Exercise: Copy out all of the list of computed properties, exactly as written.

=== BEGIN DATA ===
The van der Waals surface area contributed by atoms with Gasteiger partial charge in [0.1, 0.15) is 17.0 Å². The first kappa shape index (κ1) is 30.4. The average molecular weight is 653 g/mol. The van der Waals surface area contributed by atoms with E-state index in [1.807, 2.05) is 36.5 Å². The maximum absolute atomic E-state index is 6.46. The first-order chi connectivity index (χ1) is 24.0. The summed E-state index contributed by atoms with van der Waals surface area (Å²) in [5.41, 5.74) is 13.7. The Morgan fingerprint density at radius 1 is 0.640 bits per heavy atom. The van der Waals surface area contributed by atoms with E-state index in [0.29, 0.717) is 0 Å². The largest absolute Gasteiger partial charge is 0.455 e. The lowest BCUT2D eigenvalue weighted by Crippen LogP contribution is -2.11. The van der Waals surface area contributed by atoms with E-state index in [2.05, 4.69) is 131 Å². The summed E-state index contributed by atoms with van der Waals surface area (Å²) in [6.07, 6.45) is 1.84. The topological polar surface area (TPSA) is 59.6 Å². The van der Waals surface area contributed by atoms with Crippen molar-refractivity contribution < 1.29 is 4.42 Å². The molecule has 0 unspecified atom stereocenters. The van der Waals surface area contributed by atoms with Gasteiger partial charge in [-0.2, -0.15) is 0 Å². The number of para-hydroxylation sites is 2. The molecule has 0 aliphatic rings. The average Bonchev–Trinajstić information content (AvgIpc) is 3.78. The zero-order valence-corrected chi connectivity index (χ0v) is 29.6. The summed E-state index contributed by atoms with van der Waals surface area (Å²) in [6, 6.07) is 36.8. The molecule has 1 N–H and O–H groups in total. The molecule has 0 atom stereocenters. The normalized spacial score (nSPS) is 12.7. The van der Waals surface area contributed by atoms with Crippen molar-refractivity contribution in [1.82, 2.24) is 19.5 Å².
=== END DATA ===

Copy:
The van der Waals surface area contributed by atoms with Gasteiger partial charge in [0.1, 0.15) is 17.0 Å². The first kappa shape index (κ1) is 30.4. The average molecular weight is 653 g/mol. The van der Waals surface area contributed by atoms with E-state index in [1.807, 2.05) is 36.5 Å². The maximum absolute atomic E-state index is 6.46. The first-order chi connectivity index (χ1) is 24.0. The summed E-state index contributed by atoms with van der Waals surface area (Å²) in [5.41, 5.74) is 13.7. The Morgan fingerprint density at radius 1 is 0.640 bits per heavy atom. The van der Waals surface area contributed by atoms with E-state index in [0.29, 0.717) is 0 Å². The largest absolute Gasteiger partial charge is 0.455 e. The lowest BCUT2D eigenvalue weighted by Crippen LogP contribution is -2.11. The van der Waals surface area contributed by atoms with E-state index in [2.05, 4.69) is 131 Å². The summed E-state index contributed by atoms with van der Waals surface area (Å²) in [6.07, 6.45) is 1.84. The topological polar surface area (TPSA) is 59.6 Å². The van der Waals surface area contributed by atoms with Crippen molar-refractivity contribution < 1.29 is 4.42 Å². The molecule has 0 unspecified atom stereocenters. The van der Waals surface area contributed by atoms with Gasteiger partial charge in [-0.2, -0.15) is 0 Å². The number of para-hydroxylation sites is 2. The molecule has 0 aliphatic rings. The average Bonchev–Trinajstić information content (AvgIpc) is 3.78. The zero-order valence-corrected chi connectivity index (χ0v) is 29.6. The summed E-state index contributed by atoms with van der Waals surface area (Å²) in [6, 6.07) is 36.8. The molecule has 1 N–H and O–H groups in total. The molecule has 0 atom stereocenters. The normalized spacial score (nSPS) is 12.7. The van der Waals surface area contributed by atoms with Crippen molar-refractivity contribution in [1.82, 2.24) is 19.5 Å².